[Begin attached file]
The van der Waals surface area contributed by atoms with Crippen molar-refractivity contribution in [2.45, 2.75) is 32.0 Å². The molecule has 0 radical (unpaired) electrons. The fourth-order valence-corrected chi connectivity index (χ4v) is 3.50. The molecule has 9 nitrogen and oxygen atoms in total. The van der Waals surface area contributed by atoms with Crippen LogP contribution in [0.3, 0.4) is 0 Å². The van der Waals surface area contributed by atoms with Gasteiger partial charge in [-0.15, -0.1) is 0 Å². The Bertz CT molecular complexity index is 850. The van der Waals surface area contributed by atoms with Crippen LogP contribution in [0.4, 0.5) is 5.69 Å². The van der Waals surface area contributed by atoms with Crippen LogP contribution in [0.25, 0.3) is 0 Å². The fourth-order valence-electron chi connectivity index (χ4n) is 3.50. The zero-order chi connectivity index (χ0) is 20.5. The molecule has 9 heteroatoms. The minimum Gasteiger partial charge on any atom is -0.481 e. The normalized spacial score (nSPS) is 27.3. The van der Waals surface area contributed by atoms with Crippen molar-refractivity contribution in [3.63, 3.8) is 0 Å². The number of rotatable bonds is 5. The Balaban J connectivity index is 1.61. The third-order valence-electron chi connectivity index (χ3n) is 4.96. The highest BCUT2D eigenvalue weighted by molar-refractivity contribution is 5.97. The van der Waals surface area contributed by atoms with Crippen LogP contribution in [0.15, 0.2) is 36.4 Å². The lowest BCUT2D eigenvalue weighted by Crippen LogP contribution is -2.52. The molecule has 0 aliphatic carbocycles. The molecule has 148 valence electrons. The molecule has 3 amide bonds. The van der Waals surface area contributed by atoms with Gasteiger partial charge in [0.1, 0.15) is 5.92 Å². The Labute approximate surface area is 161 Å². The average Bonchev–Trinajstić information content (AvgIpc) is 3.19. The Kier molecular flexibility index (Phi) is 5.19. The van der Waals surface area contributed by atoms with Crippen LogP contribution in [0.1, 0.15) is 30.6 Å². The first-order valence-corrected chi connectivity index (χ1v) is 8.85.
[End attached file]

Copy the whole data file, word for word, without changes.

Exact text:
The van der Waals surface area contributed by atoms with Crippen molar-refractivity contribution in [2.45, 2.75) is 32.0 Å². The molecule has 0 radical (unpaired) electrons. The fourth-order valence-corrected chi connectivity index (χ4v) is 3.50. The molecule has 9 nitrogen and oxygen atoms in total. The van der Waals surface area contributed by atoms with Crippen LogP contribution in [0.3, 0.4) is 0 Å². The van der Waals surface area contributed by atoms with Gasteiger partial charge in [-0.15, -0.1) is 0 Å². The Bertz CT molecular complexity index is 850. The van der Waals surface area contributed by atoms with Crippen LogP contribution in [0.4, 0.5) is 5.69 Å². The van der Waals surface area contributed by atoms with Crippen LogP contribution in [0.25, 0.3) is 0 Å². The fourth-order valence-electron chi connectivity index (χ4n) is 3.50. The zero-order chi connectivity index (χ0) is 20.5. The molecule has 9 heteroatoms. The minimum Gasteiger partial charge on any atom is -0.481 e. The normalized spacial score (nSPS) is 27.3. The van der Waals surface area contributed by atoms with Crippen molar-refractivity contribution in [3.63, 3.8) is 0 Å². The number of rotatable bonds is 5. The Balaban J connectivity index is 1.61. The third-order valence-electron chi connectivity index (χ3n) is 4.96. The highest BCUT2D eigenvalue weighted by molar-refractivity contribution is 5.97. The van der Waals surface area contributed by atoms with Crippen LogP contribution in [0.15, 0.2) is 36.4 Å². The lowest BCUT2D eigenvalue weighted by Crippen LogP contribution is -2.52. The molecule has 0 aliphatic carbocycles. The molecule has 148 valence electrons. The molecule has 3 amide bonds. The van der Waals surface area contributed by atoms with Gasteiger partial charge in [0.1, 0.15) is 5.92 Å². The Labute approximate surface area is 161 Å². The average Bonchev–Trinajstić information content (AvgIpc) is 3.19. The Kier molecular flexibility index (Phi) is 5.19. The van der Waals surface area contributed by atoms with Crippen LogP contribution in [0.1, 0.15) is 30.6 Å². The first-order valence-corrected chi connectivity index (χ1v) is 8.85.